Healing After Virginia Tech

Meredith Vieira tells the inspiring story of how she served as both reporter and comforting mom after the tragedy.

By Meredith Vieira, Westchester, New York

As appeared in

Then that night, going through my e-mail, I found one message from Lily. Maybe something I'm supposed to do for school, I thought. I opened it up and read, "Mom, I love you on The View and I will love you on the Today show. Love, Lily." Tears flooded my eyes. Her encouragement was incredibly touching. It meant everything to me.

Ben is the oldest of the three, and I felt I could be pretty frank with him about all my insecurities. Would I be good enough for the job? Would I be able to keep it up week after week?

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"Mom," he said, "remember when I had to change schools going into fifth grade and I was scared about leaving my old friends behind and making new friends? Remember what you said to me then? You promised me that after the first few days I'd really love it, and I did. So will you."

That should have been enough. But I still had my doubts. The job would be huge and all-consuming. The night before my first day I had a terrible case of cold feet. Before dinner I went out for a walk—ever since my days in a Quaker school, solitude has been my way to find peace. I walked and walked, but I didn't feel any better. Finally I came home and sat at my place at the kitchen table. There in front of me was a jewelry box. "Open it," said Richard and the kids. Inside was the bracelet with the gold charm: "We are with you. Love, Richard, Ben, Gabe, Lily." My doubts vanished. It was as though everyone were hugging me and supporting me at once.

Now, looking at that charm bracelet and the pain and confusion at Virginia Tech, I knew my family's love would support me. All day long I thought of them, ached for them.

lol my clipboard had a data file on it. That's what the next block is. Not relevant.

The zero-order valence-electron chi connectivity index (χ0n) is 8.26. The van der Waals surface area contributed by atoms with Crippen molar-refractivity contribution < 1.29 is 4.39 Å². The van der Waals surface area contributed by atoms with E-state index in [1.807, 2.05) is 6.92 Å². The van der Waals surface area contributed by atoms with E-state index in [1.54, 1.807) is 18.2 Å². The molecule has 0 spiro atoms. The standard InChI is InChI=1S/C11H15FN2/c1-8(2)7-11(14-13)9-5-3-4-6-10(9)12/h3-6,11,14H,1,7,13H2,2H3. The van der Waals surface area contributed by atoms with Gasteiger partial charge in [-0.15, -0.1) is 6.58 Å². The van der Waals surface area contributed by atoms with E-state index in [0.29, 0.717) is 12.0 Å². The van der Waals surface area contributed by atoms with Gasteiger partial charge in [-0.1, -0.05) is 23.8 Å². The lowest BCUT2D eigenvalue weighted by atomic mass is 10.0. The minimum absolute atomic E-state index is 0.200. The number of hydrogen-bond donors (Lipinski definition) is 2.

The last segment we filmed that day was at the sprawling drill field where some students had erected a spontaneous memorial of flowers and signs. It was dusk. Students took turns writing their messages on poster boards, things like, "We love you…We miss you… We won't forget you… We will survive."

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I wondered. How will they survive?

But how?

When the interviews were all finished I had the urge to step out of my role as a Today show host. If I couldn't be with my own kids, I just wanted to be a mom hanging out with these kids. I stood there, part of the crowd. One girl looked up at me with an empty poster board and a marker in her hand. "What should I say?" she asked.

"Anything that comes to you," I told her. "Anything your heart tells you will be right."

Then a girl came up to me and handed me a candle. I tried to give it back to her. "You'll probably need this for some of the others," I said.

"Take it," she insisted.

I did. My candle was lit by another candle until all of us standing there—there must have been hundreds of us—were illuminated as if by one single light. A silence—a wonderful, peaceable, healing silence—came over the crowd. We could all feel a presence.

That's when one girl came over to me and asked, "Can you give me a hug?" I wrapped my arms around her and she broke down. For the first time since coming to Blacksburg, Virginia, I was able to cry too, feeling her pain and the pain of all the other students around me, but so grateful that I could somehow offer them comfort.

After the first girl walked away, another student came up to me for a hug and then another. I couldn't be at home, hugging my own children, but I could certainly hug these kids. And it felt so right. I looked down at the charm bracelet on my wrist. I read the names again in the flickering candlelight.

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Yes, it had been a long day, both as a reporter and a mom. But in the end I had found comfort in the simple act of connecting with these students. It is in these small moments that healing begins.